Exercising with Hypothyroidism

Posted by Glynis Longhurst on 01 Sep 2017

Close up of athlete's shoes as they walk along running track
If you have hypothyroidism there is no question that exercise is a very important part of any healthy lifestyle, but you must be careful to do it properly or you can wind up doing more harm than good.
Having played sport all my formative years and being a physical trainer instructor (PTI) in the defence force, I would have considered myself healthy, fit and full of adventurous energy, that was until my son was born (a prem weighing 900g at 26 weeks). Life as I knew it changed, suddenly I started developing insomnia and became very emotional about everything to the point that it took a toll on my personal relationships. I started complaining of fatigue, heart palpitations, and depression, joint and muscle pain, and put on heaps of weight. As I started to put weight on, I trained harder and longer.  I also noticed a difference in my exercise tolerance and was needing longer recovery periods between training. Thinking I had the baby blues and that it would all pass, I at first did nothing about it. In my final year of my PhD and after months of hearing “Gosh but you have put on a lot of weight”, “You need to watch your diet” and “You need to exercise more”, I paid a visit to my GP believing that maybe all I needed was an energy booster. I was diagnosed with hypothyroidism. By the time I was diagnosed, I was exhausted. Having hypothyroidism more than likely contributed to my lethargic condition, and I certainly was not listening to my body that was telling me to rest.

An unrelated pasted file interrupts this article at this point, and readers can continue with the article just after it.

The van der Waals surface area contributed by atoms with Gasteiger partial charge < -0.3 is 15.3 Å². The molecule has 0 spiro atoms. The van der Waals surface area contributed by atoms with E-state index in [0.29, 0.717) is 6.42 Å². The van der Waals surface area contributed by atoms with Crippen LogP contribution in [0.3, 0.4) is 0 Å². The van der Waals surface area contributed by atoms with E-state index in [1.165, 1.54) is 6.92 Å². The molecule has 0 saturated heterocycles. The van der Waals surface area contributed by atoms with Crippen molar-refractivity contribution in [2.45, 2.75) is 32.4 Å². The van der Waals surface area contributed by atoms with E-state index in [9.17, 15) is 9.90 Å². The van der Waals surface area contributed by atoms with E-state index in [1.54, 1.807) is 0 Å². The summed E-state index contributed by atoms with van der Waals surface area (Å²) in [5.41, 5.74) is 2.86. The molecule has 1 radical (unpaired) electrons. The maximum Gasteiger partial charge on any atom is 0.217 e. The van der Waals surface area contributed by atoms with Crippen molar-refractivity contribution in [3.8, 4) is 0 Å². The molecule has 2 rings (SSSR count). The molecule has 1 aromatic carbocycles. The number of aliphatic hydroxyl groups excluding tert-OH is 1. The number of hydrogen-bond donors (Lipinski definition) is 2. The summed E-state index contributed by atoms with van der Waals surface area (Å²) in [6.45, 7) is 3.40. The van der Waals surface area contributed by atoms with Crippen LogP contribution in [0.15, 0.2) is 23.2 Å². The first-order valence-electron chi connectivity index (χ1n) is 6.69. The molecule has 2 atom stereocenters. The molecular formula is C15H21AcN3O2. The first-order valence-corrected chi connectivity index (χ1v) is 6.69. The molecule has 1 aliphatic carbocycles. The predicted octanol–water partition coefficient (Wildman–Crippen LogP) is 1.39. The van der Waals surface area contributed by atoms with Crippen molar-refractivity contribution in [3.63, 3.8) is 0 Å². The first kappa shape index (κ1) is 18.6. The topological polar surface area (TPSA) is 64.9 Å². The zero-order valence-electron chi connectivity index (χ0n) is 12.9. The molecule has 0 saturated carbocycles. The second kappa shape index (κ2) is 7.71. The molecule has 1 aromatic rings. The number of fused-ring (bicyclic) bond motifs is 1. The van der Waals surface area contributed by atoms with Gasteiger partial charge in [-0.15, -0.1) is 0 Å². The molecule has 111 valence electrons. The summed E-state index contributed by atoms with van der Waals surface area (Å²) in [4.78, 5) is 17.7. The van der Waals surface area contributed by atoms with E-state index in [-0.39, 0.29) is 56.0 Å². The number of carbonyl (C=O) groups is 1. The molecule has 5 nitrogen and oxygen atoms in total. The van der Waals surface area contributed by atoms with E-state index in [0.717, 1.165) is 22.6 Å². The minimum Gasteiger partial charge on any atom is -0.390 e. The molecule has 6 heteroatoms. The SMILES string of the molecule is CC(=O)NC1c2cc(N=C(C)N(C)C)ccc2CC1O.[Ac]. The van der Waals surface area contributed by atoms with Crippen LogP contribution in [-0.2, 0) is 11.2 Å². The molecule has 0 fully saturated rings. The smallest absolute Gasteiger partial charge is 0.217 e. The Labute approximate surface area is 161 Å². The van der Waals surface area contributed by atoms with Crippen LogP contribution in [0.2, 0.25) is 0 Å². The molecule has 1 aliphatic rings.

Hypothyroidism is a condition in which the thyroid gland doesn't produce enough thyroid hormone. The thyroid gland is a butterfly-shaped endocrine gland that is in the lower front of the neck. The thyroid’s job is to make thyroid hormones, which are secreted into the blood and then carried to every tissue in the body. The thyroid controls how your body's cells use energy from food, a process called metabolism. Among other things, your metabolism affects your body’s temperature, your heartbeat, and how well you burn calories. If you don't have enough thyroid hormone, your body processes slow down. That means your body makes less energy, and your metabolism becomes sluggish. Too little thyroid hormone can also mean too much LDL cholesterol, in your bloodstream. The thyroid hormone helps the liver break down the cholesterol circulating in your blood and stimulates other enzymes needed to get rid of the bad fat.